10 Offbeat Conventions

A photographer talks about his experience documenting unusual meetings across the United States.

For photographer Arthur Drooker, documenting the 10 offbeat conventions in his new book, Conventional Wisdom, was educational. And not just when it came to learning about the communities and subcultures of people who attend events like Bronycon, Military History Fest, and the World Taxidermy Championships. 


“Having attended a number of conventions, I was repeatedly impressed by the effort that organizers go through to put on a convention, as well as the staff at the venues where the conventions are held, whether it be a hotel or an actual convention center,” said Drooker, whose previous collections include American Ruins, Heavy Metal, and Pie Town Revisited. “The things that an attendee doesn’t have to or wouldn’t even occur to think of, but someone who’s organizing an event or hosting an event would have to be aware of, whether it’s first aid, utilities, emergencies that might arise. It takes a lot of work to make something look effortless. I found that repeatedly the case at these various conventions I went to, at all different kinds of venues.”

Conventional Wisdom starts with the Association of Lincoln Presenters 2013 Convention in Columbus, Ohio (“They came in all shapes and sizes,” Drooker writes, “proving that anyone can look like Lincoln just by donning a top hat and a frock coat and growing a few whiskers”), and ends with Merfest 2015 in Cary, North Carolina (“One of the attractions of Merfest is that a mermaid or merman can try out their mersona and feel accepted without the fear of judgment that some get from their own families”). In between are conventions for ventriloquists, Santa Claus impersonators, clowns, and more.

No matter who the attendees, they all have one thing in common, Drooker recently told Convene: “All conventions satisfy this basic human urge, this longing to belong.”

Where did the idea for this book come from?

It came in what I would describe as an unintentional or sideways manner. For years, I had produced documentaries for the History Channel, and had worked with reenactors and found their world, their subculture, fascinating, and wanted to explore the possibility of doing some kind of photo series about them. In the course of doing online research for that, I came across the Association of Lincoln Presenters. It just so happened that when I came onto their website, they were promoting their upcoming convention. As soon as I saw that, I said, “Aha, that looks interesting, and that might be the way to go. Conventions. Likeminded people sharing what to others might seem unusual interests, passions, in some cases obsessions, and literally see what is that like.”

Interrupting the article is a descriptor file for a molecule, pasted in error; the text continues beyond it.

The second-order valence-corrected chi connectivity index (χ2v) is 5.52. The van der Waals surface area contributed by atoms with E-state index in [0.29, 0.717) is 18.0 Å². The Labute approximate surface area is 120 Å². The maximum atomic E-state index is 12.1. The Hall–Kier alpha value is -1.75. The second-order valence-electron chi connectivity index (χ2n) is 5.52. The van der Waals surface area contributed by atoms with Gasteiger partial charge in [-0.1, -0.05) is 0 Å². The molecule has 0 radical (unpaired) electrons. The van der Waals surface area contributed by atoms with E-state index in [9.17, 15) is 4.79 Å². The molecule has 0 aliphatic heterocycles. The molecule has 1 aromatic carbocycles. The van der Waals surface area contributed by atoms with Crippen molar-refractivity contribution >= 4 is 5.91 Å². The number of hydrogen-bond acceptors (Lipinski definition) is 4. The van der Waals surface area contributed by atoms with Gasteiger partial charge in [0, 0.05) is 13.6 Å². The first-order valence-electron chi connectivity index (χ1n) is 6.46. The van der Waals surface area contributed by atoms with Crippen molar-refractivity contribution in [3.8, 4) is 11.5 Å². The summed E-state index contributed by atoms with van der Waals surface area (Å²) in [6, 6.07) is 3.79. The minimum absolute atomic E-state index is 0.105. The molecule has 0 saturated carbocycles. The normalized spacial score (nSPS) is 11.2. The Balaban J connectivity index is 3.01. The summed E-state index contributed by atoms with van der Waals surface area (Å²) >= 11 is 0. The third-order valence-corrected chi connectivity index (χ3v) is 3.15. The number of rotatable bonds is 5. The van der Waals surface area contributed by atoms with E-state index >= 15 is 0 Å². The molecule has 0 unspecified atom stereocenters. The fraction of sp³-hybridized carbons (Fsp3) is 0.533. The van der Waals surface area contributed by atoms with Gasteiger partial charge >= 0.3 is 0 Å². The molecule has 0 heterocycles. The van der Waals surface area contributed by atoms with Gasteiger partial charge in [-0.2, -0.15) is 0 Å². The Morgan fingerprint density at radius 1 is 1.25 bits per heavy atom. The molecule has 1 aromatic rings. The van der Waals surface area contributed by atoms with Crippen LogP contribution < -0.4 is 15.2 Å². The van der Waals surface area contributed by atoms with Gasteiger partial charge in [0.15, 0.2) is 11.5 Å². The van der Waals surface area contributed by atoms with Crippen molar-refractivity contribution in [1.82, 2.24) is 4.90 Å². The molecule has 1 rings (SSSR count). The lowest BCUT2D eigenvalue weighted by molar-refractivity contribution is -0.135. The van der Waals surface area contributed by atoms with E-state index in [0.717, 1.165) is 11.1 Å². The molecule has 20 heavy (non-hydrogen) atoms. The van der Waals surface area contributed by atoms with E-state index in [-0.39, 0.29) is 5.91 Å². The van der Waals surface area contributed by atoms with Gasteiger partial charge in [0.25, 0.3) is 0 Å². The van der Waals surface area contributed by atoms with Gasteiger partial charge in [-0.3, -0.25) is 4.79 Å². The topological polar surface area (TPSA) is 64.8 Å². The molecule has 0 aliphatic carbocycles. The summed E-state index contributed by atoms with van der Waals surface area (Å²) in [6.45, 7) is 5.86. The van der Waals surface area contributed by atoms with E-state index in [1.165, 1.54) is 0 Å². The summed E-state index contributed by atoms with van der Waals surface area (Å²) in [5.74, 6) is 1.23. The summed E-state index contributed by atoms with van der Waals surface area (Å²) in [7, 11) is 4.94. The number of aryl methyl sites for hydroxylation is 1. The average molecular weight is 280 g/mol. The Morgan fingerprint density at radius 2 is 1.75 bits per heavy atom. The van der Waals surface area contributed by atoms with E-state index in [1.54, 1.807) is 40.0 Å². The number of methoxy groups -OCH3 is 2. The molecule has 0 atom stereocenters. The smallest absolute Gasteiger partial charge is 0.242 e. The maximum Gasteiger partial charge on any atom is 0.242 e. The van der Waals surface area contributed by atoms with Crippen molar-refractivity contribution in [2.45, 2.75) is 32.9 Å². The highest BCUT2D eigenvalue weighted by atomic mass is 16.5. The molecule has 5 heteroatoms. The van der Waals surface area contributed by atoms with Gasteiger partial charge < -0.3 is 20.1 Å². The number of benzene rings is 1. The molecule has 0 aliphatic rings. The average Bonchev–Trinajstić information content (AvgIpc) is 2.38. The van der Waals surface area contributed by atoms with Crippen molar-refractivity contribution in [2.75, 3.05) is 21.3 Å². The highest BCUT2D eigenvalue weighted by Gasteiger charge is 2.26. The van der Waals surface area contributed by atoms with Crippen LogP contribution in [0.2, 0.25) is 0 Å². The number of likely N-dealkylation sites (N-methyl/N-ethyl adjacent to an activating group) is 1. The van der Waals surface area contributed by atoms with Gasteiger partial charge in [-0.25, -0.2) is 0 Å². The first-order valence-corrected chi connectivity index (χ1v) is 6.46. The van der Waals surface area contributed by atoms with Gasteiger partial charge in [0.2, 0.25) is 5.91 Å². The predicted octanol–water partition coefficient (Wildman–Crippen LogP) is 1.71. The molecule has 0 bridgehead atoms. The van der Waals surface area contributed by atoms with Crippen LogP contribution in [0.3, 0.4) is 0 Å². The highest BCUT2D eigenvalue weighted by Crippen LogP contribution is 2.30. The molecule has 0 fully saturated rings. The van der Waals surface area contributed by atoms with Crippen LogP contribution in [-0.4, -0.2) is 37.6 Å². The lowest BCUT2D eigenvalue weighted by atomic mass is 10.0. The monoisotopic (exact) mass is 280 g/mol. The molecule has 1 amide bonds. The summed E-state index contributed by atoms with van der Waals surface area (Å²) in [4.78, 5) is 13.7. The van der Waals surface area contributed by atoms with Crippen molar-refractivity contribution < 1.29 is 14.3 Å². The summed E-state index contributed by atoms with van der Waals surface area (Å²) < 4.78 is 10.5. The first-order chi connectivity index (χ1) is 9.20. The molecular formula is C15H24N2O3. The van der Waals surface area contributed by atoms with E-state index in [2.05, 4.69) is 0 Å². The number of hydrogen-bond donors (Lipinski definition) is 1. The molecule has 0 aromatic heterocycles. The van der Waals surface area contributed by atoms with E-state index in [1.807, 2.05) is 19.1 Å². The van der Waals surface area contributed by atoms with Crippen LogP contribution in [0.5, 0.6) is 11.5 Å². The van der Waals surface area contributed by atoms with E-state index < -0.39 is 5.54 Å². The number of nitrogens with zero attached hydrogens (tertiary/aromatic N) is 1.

I contacted them. They were very nice to me. I introduced myself, explained what I was hoping to do. They were fully onboard. I ended up going to three of their conventions, three years running. I’m tall, I’m thin, I’m a history buff, and I love Lincoln, so they actually invited me to join the group. I politely declined, because I prefer to be an observer.

How did you proceed from there?

Once the Lincolns gave me permission to attend their convention, then I started doing online research about other potential conventions I might visit, and even told friends, “Hey, if you know of any unusual conventions, let me know.” Some friends recommended the ventriloquists convention, which ended up in the book. Another friend had heard an NPR story about the Bronies, these young adult male fans of My Little Pony.

Did you have any specific criteria for the conventions you chose?

I was looking to avoid the really well-known conventions. While I researched them initially, I ultimately decided not to go big-time, like Comic-Con or Elvis Festival, or the big Star Trek convention in Las Vegas. I felt like, in some ways, they had been done. They’re super well-known. A lot of people have attended them. Even if you haven’t been to these conventions, you feel like you know them because they’ve received a lot of coverage. I was really looking for more what I call under-the-radar conventions that are less well known, maybe a little more quirky, and all having great potential for really good photographs.

ArthurDrooker_Headshot_lo_resIt seems like you wanted to explore personal passions or interests or hobbies, as opposed to going to a professional conference or a giant commercial trade show.